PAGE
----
Memaw's Cookies are a little round hug of love!

Picture
Picture
Well, here it is!  This is my grandmother's cookie recipe she has been making for 60 years.  She started making these after my dad was born, and has been making them since that time.  She started off with a recipe out of an old Polar Bear Flour cookbook, and of course, with a few changes, made them her own.  When I take a bite into these cookies, it is like a great big hug of love from my Memaw. :)  And that is exactly how she means for it to taste!  Hug your family with some of these, and let me know what you think!  Let's get started!


Picture
How do you spot a good recipe?  By how dirty the page is, of course!  Flour and butter coated hands will always leave their marks behind! Here is the recipe that she has always used as her "guideline."  If you will notice, it calls for sifted flour.  And as my grandmother reminded me.....be sure and sift the flour first...before measuring.  I kind of thought it didn't matter...but apparently it does!  If you don't sift the flour first, your measurements will be a bit off, and your cookie will not be the same.  So, to start, sift some flour in a bowl, then measure from the sifted flour.  Don't put that sifter up yet!  We are going to have to sift again. :)

Here is my grandmother's recipe--word for word.....
 
3 & 1/4th Cups Sifted Flour (Sift before measuring.)
1 teaspoon soda
Heaping 1/2 teaspoon nutmeg
1/2 teaspoon salt
1 cup butter (2 sticks unsalted butter) softened
1 cup Sugar
1 egg
5 Tablespoons Milk
1 teasponful vanilla extract

First, start preheating oven to 350 degrees.  Then in a large bowl, sift together all measured dry ingredients.  In a separate bowl, beat together softened butter and sugar.  Then beat in egg, milk, and vanilla. 
A quick note about the butter...She made me cut it up in really small pieces and then soften in microwave for about 20 seconds.  And I did it JUST like she instructed!  Also, it was good she could read all the little words of the recipe, because I was having trouble.  Dang 43 year old eyes!


Mix in about 1/3 of the dry ingredients into the wet mixture, then repeat until all mixed together. 
Drop cookie dough by teaspoonsful on cookie sheet.  She actually greased her cookie sheet with a bit of shortening, but if using a nonstick cookie pan I really think you would be fine with out doing that. 

Now, you must find a cup or bowl with a pretty bottom.  This of course is VERY important.   As a child I can remember how fun it was to find the punch cup or little glass bowl that would leave the prettiest little imprint on the sugar cookies, and I still keep my eye out for those today!   Of course, if you don't have one of these, a plain glass will do!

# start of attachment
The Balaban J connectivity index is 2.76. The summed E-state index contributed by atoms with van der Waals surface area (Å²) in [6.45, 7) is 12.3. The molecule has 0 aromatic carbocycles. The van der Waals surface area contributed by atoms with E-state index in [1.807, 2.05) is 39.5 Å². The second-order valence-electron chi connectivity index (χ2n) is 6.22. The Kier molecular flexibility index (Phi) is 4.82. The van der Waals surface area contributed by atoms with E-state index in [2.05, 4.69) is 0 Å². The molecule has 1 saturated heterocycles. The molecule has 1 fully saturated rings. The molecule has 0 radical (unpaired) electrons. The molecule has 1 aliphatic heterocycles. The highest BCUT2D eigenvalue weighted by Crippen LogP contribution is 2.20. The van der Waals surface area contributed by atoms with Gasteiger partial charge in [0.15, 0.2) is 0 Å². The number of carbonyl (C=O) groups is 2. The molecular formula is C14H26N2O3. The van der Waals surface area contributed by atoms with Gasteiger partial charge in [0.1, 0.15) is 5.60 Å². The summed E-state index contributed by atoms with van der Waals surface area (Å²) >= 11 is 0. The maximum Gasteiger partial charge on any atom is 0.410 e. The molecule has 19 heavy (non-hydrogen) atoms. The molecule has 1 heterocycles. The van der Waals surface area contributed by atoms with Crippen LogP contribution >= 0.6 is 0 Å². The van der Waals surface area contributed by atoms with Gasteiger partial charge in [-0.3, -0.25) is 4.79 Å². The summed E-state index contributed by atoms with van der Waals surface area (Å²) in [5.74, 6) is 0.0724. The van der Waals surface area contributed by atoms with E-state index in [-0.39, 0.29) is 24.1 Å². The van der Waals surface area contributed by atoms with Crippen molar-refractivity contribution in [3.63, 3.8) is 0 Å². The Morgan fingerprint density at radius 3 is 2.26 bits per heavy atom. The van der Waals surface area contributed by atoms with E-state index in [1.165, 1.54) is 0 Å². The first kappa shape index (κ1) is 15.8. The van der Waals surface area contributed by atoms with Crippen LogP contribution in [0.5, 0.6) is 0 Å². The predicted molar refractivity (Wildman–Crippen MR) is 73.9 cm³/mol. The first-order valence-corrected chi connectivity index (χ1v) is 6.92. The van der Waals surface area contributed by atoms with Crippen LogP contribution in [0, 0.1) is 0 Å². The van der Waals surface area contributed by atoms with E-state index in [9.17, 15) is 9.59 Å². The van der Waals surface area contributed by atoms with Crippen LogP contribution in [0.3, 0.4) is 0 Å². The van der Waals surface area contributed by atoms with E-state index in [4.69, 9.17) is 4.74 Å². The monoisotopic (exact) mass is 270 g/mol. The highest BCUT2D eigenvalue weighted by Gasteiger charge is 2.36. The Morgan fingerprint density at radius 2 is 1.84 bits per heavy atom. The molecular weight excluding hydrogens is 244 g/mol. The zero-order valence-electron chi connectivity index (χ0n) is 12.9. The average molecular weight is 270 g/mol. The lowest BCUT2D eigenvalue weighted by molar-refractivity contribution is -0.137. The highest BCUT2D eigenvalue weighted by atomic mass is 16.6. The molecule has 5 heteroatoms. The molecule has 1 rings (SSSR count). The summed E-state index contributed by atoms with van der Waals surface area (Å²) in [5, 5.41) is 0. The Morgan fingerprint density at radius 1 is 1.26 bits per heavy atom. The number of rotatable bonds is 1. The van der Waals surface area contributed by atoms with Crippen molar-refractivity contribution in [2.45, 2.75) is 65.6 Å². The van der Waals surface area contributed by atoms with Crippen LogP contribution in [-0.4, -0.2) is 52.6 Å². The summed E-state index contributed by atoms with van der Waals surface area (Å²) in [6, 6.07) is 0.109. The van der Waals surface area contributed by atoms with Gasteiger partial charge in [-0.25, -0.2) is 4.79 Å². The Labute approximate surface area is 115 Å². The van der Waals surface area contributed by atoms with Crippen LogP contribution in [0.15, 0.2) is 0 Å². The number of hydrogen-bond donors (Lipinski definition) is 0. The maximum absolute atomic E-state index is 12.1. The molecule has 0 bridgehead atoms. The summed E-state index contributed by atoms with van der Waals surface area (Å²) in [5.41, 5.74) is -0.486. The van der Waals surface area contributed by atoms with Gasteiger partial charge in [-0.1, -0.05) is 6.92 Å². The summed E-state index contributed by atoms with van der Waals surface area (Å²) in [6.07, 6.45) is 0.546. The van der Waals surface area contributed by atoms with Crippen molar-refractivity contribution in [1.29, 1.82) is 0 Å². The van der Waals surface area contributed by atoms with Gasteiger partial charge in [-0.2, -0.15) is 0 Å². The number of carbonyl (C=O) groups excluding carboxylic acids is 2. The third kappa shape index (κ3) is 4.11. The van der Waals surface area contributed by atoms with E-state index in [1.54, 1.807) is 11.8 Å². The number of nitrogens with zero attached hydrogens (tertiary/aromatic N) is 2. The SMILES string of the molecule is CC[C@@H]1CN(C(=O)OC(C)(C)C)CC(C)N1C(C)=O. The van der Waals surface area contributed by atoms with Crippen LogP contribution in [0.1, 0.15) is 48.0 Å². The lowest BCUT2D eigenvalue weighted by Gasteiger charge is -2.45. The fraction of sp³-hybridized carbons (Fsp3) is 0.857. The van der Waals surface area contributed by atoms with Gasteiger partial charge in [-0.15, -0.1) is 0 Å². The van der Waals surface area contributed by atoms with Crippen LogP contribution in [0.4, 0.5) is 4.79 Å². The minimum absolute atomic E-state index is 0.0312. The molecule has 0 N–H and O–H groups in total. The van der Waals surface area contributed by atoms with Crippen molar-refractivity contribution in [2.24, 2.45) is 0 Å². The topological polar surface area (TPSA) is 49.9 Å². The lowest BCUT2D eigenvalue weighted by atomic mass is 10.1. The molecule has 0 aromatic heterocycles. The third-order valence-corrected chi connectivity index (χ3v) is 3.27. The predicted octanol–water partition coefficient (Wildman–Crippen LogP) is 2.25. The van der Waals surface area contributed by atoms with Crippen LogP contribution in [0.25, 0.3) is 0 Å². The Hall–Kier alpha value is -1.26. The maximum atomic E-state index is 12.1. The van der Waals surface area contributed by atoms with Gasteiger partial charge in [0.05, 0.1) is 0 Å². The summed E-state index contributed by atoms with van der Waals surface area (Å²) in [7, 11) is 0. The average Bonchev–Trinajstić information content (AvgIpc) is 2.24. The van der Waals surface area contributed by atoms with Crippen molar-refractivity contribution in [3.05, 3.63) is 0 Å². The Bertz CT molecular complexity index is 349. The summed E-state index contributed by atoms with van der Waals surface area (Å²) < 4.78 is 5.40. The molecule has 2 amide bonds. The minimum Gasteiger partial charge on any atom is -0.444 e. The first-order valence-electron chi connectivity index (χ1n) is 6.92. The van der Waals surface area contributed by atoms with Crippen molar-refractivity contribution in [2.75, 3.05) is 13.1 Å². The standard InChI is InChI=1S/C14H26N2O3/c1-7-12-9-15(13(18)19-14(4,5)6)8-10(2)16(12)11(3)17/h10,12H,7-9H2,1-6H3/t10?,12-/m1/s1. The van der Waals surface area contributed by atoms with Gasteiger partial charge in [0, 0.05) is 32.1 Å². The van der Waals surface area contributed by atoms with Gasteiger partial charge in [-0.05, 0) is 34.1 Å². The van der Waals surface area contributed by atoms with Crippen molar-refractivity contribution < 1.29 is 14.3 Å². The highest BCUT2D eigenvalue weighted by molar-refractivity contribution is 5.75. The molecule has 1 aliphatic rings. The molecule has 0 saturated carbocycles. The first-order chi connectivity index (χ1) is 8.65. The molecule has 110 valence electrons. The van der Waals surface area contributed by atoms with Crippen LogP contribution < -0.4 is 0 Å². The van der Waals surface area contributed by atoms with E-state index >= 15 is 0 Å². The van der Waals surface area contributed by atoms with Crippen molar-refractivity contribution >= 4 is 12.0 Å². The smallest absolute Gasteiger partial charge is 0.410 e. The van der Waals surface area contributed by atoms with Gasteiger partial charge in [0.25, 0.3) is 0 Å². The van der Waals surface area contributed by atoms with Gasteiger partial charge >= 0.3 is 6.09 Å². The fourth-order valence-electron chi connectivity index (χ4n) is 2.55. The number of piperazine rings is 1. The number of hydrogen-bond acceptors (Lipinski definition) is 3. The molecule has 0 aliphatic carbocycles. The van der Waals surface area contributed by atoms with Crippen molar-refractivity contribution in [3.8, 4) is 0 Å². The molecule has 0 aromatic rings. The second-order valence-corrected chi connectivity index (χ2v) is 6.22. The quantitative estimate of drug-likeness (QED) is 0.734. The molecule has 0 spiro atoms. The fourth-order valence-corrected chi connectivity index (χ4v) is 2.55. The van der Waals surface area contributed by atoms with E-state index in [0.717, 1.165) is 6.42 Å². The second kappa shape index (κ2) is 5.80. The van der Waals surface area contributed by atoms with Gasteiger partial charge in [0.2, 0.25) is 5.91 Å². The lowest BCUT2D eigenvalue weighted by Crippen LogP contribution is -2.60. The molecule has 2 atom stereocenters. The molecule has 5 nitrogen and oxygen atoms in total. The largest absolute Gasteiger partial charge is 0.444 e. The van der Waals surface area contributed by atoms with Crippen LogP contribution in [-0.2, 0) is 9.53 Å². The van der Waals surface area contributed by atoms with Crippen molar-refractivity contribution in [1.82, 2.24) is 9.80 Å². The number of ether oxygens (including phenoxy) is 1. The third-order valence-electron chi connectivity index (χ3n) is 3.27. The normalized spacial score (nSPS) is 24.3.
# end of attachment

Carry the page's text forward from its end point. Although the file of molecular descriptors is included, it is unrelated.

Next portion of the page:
In a small bowl, put about a 1/2 cup sugar and mix in a pinch of nutmeg.  This nutmeg step was a surprise to me!  I didn't know she did that!  Wet the bottom of the cup a bit, so the sugar will attach to the glass.  Then  dip the cup into the sugar and gently press down on dough to flatten cookies on sheet.  Dip cup into sugar each time.

Ok, I loved this!  After we had all the  cookies on the sheets, she went back with her fingers to round out all the edges of the cookies so they looked perfect!  Yes, again I will say, some things are just genetic!


Bake in a preheated 350 degree oven for 12 minutes.  Remove from oven and let cool for a few minutes, then transfer to a wire rack.  

This recipe makes about 36 cookies...or at least we think so.....   We ate a few before we remembered to count!  

This is an awesome little cookie! It is a perfect example of taking really simple ordinary ingredients and making something extraordinary!  And you really cannot get more budget friendly than this.   I can't wait until you try them yourself!   Be sure and tell us about it below!  Thanks for sharing the kitchen with us! 

               Make someone feel special today!

 

    Just Like Grandma's

    Picture
    Making cookies with Memaw!

    Old-Fashioned
    Family Recipes

    I have been blessed to be raised in a family of great country cooks.  I have many memories from my childhood of both of my grandmothers' brilliance in the kitchen.  As a child it seemed a bit like magic to me when they would take stuff like flour, salt , and butter, and other staples and make a beautiful cake or an incredible bread pudding.  They loved their families with their food, with their time, and their effort to make something special out of the ordinary.  
    I  feel honored that I am able to still share on of my grandmother's kitchen with her.  I have much still to learn from her knowledge and experiences both in the kitchen and in life.  I hope to share a bit of that magic here with you.   
     

    View my profile on LinkedIn

    Archives

    October 2011
    August 2011

    Categories

    All